return "d";

        case 5:

            return "e";

        case 6:

            return "f";

        case 7:

            return "g";

        case 8:

            return "h";

        default:

            return "Unknown";

    }

}

 

private static string GetPgnMove(ChessPieceType pieceType)

{

    switch (pieceType)

    {

        case ChessPieceType.Bishop:

            return "B";

        case ChessPieceType.King:

            return "K";

        case ChessPieceType.Knight:

            return "N";

        case ChessPieceType.Queen:

            return "Q";

        case ChessPieceType.Rook:

            return "R";

        default:

            return "";

    }

}

 

This concludes the Move Content class.

 

Starting the chess engine

 

Bringing it all together, starting the chess engine.

This post will bring all of the previous sections together in the discussion of the chess engine class.  At this time I will assume that you have already read the previous sections related to Chess Board Square, Chess Board and Chess Piece Representation as well as the Chess Piece Moves and Chess Piece Valid Moves.  Today I will not provide a complete chess engine listing because we have not yet discussed move searching and Chess Board Evaluation.  However at the end of this section we will have a basic chess engine that can:

 

1.     Track chess piece locations on the chess board

2.     Provide a list of valid moves for each chess piece, including en passant and castling

3.     Track whose move it is.

4.     Track move history.

5.     Setup a starting chess board.

 

This in theory once we create a graphical user interface this skeleton chess engine would allow you to play a two human player chess game.

Chess Engine class is declared as public sealed

 

 

public sealed class Engine

 

Chess Engine class will contain 3 members that will represent the current chess board, previous chess board whose move it currently is.  Previous Chess Board will store the last chess board prior to the last move.  Please notice that the Previous Chess Board member will potentially give us easy undo functionality.

 

 

internal Board ChessBoard;

internal Board PreviousChessBoard;

 

public ChessPieceColor WhoseMove

{

    get { return ChessBoard.WhoseMove; }

    set { ChessBoard.WhoseMove = value; }

}

 

The constructor is a bit complicated as it performs the following actions:

      Instantiate above members and set the initial move to White

      Initiate Chess Piece Motion (Pre-calculate all possible moves for all pieces on all chess board squares possible)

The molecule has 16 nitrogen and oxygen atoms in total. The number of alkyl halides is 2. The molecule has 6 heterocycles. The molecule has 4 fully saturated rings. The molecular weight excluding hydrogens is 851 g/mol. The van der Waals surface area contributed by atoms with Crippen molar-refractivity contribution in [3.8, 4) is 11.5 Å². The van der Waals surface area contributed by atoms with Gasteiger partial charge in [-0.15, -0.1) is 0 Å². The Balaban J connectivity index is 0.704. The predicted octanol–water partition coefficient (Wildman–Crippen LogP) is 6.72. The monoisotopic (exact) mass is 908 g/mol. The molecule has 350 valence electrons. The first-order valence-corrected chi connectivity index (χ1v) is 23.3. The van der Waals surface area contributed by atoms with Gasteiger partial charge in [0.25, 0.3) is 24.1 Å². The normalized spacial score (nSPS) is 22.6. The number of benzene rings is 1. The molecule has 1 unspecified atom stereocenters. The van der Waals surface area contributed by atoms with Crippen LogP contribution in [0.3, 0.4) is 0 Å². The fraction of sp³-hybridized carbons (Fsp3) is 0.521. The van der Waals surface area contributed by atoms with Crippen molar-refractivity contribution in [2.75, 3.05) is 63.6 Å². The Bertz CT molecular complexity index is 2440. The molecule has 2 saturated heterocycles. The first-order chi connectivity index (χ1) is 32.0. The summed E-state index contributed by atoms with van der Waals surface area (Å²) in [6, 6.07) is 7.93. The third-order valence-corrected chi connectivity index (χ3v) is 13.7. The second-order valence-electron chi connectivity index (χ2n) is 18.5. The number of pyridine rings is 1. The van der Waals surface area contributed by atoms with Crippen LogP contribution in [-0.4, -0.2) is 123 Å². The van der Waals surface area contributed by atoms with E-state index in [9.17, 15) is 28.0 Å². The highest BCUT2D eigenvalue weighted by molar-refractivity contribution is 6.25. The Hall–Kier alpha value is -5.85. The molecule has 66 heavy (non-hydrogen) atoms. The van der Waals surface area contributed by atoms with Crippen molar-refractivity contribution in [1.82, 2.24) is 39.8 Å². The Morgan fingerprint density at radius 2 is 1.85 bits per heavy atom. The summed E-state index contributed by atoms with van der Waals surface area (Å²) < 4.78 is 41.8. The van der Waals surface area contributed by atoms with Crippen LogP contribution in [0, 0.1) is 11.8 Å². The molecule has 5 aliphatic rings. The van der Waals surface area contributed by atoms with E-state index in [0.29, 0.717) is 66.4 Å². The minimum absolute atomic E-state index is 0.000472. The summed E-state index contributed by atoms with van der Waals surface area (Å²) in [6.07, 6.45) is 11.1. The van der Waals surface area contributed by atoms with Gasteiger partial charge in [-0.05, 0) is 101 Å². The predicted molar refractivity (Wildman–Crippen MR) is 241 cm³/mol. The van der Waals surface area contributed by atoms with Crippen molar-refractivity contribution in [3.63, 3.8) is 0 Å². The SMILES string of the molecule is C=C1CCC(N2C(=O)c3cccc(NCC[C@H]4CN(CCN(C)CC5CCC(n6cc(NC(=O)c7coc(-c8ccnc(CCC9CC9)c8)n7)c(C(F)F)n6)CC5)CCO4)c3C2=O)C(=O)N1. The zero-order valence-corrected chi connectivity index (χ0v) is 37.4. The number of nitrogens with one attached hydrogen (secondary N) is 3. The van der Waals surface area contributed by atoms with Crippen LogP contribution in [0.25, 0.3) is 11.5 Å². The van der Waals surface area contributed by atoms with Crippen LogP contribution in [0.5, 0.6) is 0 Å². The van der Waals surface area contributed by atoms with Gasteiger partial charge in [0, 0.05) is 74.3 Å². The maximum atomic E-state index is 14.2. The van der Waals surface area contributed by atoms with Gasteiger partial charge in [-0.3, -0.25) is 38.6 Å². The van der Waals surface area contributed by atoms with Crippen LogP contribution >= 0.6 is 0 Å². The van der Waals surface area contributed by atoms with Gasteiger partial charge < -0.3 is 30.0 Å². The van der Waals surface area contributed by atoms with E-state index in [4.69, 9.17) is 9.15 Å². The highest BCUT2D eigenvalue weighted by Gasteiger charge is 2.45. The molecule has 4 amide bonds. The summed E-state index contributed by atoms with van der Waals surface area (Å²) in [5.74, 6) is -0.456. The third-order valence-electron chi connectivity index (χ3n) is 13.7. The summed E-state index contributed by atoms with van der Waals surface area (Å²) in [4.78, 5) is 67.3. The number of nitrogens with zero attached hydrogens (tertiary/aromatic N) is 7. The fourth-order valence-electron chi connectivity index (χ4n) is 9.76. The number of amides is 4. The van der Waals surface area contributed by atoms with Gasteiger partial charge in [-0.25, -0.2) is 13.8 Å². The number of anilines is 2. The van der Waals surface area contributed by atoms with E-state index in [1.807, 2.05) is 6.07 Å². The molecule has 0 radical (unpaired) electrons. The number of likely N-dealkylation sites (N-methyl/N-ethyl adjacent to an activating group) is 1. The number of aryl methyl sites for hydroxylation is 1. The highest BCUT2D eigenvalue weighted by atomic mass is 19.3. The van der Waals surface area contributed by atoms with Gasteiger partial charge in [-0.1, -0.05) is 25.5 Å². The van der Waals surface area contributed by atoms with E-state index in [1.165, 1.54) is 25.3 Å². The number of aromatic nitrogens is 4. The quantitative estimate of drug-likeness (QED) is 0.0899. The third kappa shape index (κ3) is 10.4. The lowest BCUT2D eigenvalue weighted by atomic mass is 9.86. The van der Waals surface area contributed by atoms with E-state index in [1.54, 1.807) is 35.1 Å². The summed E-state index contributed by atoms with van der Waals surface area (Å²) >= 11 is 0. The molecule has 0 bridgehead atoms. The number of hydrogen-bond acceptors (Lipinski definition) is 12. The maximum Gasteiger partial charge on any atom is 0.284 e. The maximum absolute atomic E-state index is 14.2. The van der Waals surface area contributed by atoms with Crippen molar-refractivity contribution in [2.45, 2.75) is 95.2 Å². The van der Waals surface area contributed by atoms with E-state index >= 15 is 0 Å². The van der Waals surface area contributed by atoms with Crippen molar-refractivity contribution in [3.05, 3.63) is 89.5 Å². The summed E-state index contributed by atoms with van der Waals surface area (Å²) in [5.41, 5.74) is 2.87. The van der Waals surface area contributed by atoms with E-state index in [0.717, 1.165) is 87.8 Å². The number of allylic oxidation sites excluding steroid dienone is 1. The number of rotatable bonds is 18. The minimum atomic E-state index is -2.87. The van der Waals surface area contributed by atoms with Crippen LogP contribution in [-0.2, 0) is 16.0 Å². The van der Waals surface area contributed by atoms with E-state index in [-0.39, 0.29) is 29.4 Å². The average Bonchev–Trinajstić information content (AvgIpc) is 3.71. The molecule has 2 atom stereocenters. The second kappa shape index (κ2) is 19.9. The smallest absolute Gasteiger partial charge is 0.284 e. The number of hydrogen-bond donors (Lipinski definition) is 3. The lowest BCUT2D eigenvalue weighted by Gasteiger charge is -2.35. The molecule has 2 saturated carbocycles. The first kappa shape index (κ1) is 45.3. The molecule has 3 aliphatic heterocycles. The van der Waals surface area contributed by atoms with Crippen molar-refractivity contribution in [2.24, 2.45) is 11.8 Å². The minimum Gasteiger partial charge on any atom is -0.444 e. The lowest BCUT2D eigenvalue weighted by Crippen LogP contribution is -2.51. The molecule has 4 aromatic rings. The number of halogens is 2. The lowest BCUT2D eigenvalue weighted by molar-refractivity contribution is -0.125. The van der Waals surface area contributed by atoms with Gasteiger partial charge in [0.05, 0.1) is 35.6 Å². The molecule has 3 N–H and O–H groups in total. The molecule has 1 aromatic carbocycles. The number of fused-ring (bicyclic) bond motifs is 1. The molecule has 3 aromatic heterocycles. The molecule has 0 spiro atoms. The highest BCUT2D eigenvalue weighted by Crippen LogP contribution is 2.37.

Assign Chess pieces to the chess board in the starting position of a standard chess game.

      Generate valid moves for the chess pieces in their current positions.

 

public Engine()

{

    ChessBoard = new Board();

    MoveHistory = new Stack<MoveContent>();

 

    RegisterStartingBoard();

    ChessBoard.WhoseMove = ChessPieceColor.White;   

   

    ChessPieceMoves.InitiateChessPieceMotion();

    PieceValidMoves.GenerateValidMoves(ChessBoard);

}

 

Notice the Constructor uses a method called Register Starting Board.  This method constructs all the chess pieces necessary for the starting chess board and registers them with the chess board object.

In the above code a helper method was used called Register Piece. This method assigns the created chess piece to the desired location on the chess board.

 

 

private void RegisterPiece(byte boardColumn, byte boardRow, ChessPiece Piece)

{

    byte position = (byte)(boardColumn + (boardRow * 8));    

 

    ChessBoard.Squares[position].Piece = Piece;

    return;

}

 

The remaining method that I will indroduce today is the MovePiece method.  This code will allow you to move chess pieces around the chess board.  The method will return true if the move was successful and false if the move was not valid.

 

public bool MovePiece(byte sourceColumn, byte sourceRow,

         byte destinationColumn, byte destinationRow)

{

 byte srcPosition = (byte)(sourceColumn + (sourceRow * 8));

 byte dstPosition = (byte)(destinationColumn + (destinationRow * 8));

 

 Piece Piece = ChessBoard.Squares[srcPosition].Piece;

 PreviousChessBoard = new Board(ChessBoard);

 

 Board.MovePiece(ChessBoard, srcPosition, dstPosition, PromoteToPieceType);

 PieceValidMoves.GenerateValidMoves(ChessBoard);

 

 //If there is a check in place, check if this is still true;_ 

 if (Piece.PieceColor == ChessPieceColor.White)

 {

  if (ChessBoard.WhiteCheck)

  {

   //Invalid Move_

   ChessBoard = new Board(PreviousChessBoard);